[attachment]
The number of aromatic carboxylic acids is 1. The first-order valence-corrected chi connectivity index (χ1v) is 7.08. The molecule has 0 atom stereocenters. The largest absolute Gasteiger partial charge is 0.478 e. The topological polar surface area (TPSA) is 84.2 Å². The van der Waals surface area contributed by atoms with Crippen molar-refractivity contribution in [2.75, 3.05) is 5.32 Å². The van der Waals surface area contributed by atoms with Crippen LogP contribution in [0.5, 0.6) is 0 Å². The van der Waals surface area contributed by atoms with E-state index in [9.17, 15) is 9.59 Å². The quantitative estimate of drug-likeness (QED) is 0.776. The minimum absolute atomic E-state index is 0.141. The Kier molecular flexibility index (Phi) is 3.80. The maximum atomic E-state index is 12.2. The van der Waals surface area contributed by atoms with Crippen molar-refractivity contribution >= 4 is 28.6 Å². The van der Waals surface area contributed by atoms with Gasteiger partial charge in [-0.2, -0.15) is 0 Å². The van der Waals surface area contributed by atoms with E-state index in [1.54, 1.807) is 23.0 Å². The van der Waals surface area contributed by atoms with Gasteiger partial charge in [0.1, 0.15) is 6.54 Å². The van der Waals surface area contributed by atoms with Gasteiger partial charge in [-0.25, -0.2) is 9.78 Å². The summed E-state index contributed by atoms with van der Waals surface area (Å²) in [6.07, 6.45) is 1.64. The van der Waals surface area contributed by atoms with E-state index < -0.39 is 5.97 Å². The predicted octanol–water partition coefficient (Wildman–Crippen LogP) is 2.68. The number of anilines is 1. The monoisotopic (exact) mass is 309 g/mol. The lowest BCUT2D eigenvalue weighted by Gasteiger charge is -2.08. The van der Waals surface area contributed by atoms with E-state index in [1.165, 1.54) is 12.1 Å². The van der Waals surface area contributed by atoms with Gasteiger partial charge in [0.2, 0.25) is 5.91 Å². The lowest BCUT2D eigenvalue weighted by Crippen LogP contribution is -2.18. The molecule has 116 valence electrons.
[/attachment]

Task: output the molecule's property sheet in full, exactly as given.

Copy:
The number of aromatic carboxylic acids is 1. The first-order valence-corrected chi connectivity index (χ1v) is 7.08. The molecule has 0 atom stereocenters. The largest absolute Gasteiger partial charge is 0.478 e. The topological polar surface area (TPSA) is 84.2 Å². The van der Waals surface area contributed by atoms with Crippen molar-refractivity contribution in [2.75, 3.05) is 5.32 Å². The van der Waals surface area contributed by atoms with Crippen LogP contribution in [0.5, 0.6) is 0 Å². The van der Waals surface area contributed by atoms with E-state index in [9.17, 15) is 9.59 Å². The quantitative estimate of drug-likeness (QED) is 0.776. The minimum absolute atomic E-state index is 0.141. The Kier molecular flexibility index (Phi) is 3.80. The maximum atomic E-state index is 12.2. The van der Waals surface area contributed by atoms with Crippen molar-refractivity contribution >= 4 is 28.6 Å². The van der Waals surface area contributed by atoms with Gasteiger partial charge in [-0.2, -0.15) is 0 Å². The van der Waals surface area contributed by atoms with E-state index in [1.54, 1.807) is 23.0 Å². The van der Waals surface area contributed by atoms with Gasteiger partial charge in [0.1, 0.15) is 6.54 Å². The van der Waals surface area contributed by atoms with Gasteiger partial charge in [-0.25, -0.2) is 9.78 Å². The summed E-state index contributed by atoms with van der Waals surface area (Å²) in [6.07, 6.45) is 1.64. The van der Waals surface area contributed by atoms with E-state index < -0.39 is 5.97 Å². The predicted octanol–water partition coefficient (Wildman–Crippen LogP) is 2.68. The number of anilines is 1. The monoisotopic (exact) mass is 309 g/mol. The lowest BCUT2D eigenvalue weighted by Gasteiger charge is -2.08. The van der Waals surface area contributed by atoms with E-state index in [1.165, 1.54) is 12.1 Å². The van der Waals surface area contributed by atoms with Gasteiger partial charge in [0.2, 0.25) is 5.91 Å². The lowest BCUT2D eigenvalue weighted by Crippen LogP contribution is -2.18. The molecule has 116 valence electrons.